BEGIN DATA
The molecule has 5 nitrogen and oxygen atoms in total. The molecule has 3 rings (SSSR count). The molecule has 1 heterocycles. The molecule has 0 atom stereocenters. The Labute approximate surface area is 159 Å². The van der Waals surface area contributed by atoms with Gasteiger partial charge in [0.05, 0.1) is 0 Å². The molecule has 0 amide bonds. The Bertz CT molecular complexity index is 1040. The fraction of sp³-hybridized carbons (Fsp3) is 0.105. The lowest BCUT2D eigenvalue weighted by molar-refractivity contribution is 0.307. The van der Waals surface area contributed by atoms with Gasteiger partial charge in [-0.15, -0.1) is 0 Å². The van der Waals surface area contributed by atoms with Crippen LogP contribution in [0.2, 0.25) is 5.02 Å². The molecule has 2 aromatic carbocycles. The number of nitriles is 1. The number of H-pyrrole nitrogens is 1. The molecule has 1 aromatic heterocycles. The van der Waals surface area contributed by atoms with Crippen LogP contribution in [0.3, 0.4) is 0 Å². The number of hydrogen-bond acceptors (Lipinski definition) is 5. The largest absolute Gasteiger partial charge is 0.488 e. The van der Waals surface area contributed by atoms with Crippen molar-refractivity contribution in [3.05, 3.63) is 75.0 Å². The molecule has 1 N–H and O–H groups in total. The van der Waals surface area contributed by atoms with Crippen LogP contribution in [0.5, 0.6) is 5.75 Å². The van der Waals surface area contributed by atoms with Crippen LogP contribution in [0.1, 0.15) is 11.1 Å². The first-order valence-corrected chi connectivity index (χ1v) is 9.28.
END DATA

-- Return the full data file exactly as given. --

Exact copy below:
The molecule has 5 nitrogen and oxygen atoms in total. The molecule has 3 rings (SSSR count). The molecule has 1 heterocycles. The molecule has 0 atom stereocenters. The Labute approximate surface area is 159 Å². The van der Waals surface area contributed by atoms with Gasteiger partial charge in [0.05, 0.1) is 0 Å². The molecule has 0 amide bonds. The Bertz CT molecular complexity index is 1040. The fraction of sp³-hybridized carbons (Fsp3) is 0.105. The lowest BCUT2D eigenvalue weighted by molar-refractivity contribution is 0.307. The van der Waals surface area contributed by atoms with Gasteiger partial charge in [-0.15, -0.1) is 0 Å². The van der Waals surface area contributed by atoms with Crippen LogP contribution in [0.2, 0.25) is 5.02 Å². The molecule has 2 aromatic carbocycles. The number of nitriles is 1. The number of H-pyrrole nitrogens is 1. The molecule has 1 aromatic heterocycles. The van der Waals surface area contributed by atoms with Crippen LogP contribution in [0.3, 0.4) is 0 Å². The number of hydrogen-bond acceptors (Lipinski definition) is 5. The largest absolute Gasteiger partial charge is 0.488 e. The van der Waals surface area contributed by atoms with Crippen molar-refractivity contribution in [3.05, 3.63) is 75.0 Å². The molecule has 1 N–H and O–H groups in total. The van der Waals surface area contributed by atoms with Crippen LogP contribution in [0.5, 0.6) is 5.75 Å². The van der Waals surface area contributed by atoms with Crippen LogP contribution in [0.1, 0.15) is 11.1 Å². The first-order valence-corrected chi connectivity index (χ1v) is 9.28.